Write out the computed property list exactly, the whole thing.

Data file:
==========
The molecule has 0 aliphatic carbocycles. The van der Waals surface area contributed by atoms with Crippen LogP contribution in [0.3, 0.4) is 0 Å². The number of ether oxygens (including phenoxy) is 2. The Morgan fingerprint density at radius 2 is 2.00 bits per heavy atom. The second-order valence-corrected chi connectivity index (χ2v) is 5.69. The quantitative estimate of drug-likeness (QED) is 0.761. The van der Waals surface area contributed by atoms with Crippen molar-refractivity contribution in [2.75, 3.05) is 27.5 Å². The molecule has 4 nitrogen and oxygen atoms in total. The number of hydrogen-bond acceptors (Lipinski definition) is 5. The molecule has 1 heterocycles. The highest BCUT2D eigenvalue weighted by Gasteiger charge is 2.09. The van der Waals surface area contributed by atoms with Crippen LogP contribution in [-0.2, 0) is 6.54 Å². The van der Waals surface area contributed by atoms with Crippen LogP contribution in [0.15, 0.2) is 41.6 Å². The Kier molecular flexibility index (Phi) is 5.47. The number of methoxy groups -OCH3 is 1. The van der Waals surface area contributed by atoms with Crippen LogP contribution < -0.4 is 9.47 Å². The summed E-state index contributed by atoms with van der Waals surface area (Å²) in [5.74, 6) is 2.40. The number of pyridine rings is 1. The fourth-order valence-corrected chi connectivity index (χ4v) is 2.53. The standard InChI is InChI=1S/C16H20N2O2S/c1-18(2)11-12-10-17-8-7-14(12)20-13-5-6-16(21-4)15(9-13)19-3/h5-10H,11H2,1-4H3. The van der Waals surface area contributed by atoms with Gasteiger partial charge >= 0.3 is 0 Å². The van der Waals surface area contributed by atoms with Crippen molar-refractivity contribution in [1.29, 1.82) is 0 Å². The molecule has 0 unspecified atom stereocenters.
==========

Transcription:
The molecule has 0 aliphatic carbocycles. The van der Waals surface area contributed by atoms with Crippen LogP contribution in [0.3, 0.4) is 0 Å². The number of ether oxygens (including phenoxy) is 2. The Morgan fingerprint density at radius 2 is 2.00 bits per heavy atom. The second-order valence-corrected chi connectivity index (χ2v) is 5.69. The quantitative estimate of drug-likeness (QED) is 0.761. The van der Waals surface area contributed by atoms with Crippen molar-refractivity contribution in [2.75, 3.05) is 27.5 Å². The molecule has 4 nitrogen and oxygen atoms in total. The number of hydrogen-bond acceptors (Lipinski definition) is 5. The molecule has 1 heterocycles. The highest BCUT2D eigenvalue weighted by Gasteiger charge is 2.09. The van der Waals surface area contributed by atoms with Crippen LogP contribution in [-0.2, 0) is 6.54 Å². The van der Waals surface area contributed by atoms with Crippen LogP contribution in [0.15, 0.2) is 41.6 Å². The Kier molecular flexibility index (Phi) is 5.47. The number of methoxy groups -OCH3 is 1. The van der Waals surface area contributed by atoms with Crippen LogP contribution < -0.4 is 9.47 Å². The summed E-state index contributed by atoms with van der Waals surface area (Å²) in [5.74, 6) is 2.40. The number of pyridine rings is 1. The fourth-order valence-corrected chi connectivity index (χ4v) is 2.53. The standard InChI is InChI=1S/C16H20N2O2S/c1-18(2)11-12-10-17-8-7-14(12)20-13-5-6-16(21-4)15(9-13)19-3/h5-10H,11H2,1-4H3. The van der Waals surface area contributed by atoms with Gasteiger partial charge >= 0.3 is 0 Å². The van der Waals surface area contributed by atoms with Crippen molar-refractivity contribution in [1.29, 1.82) is 0 Å². The molecule has 0 unspecified atom stereocenters.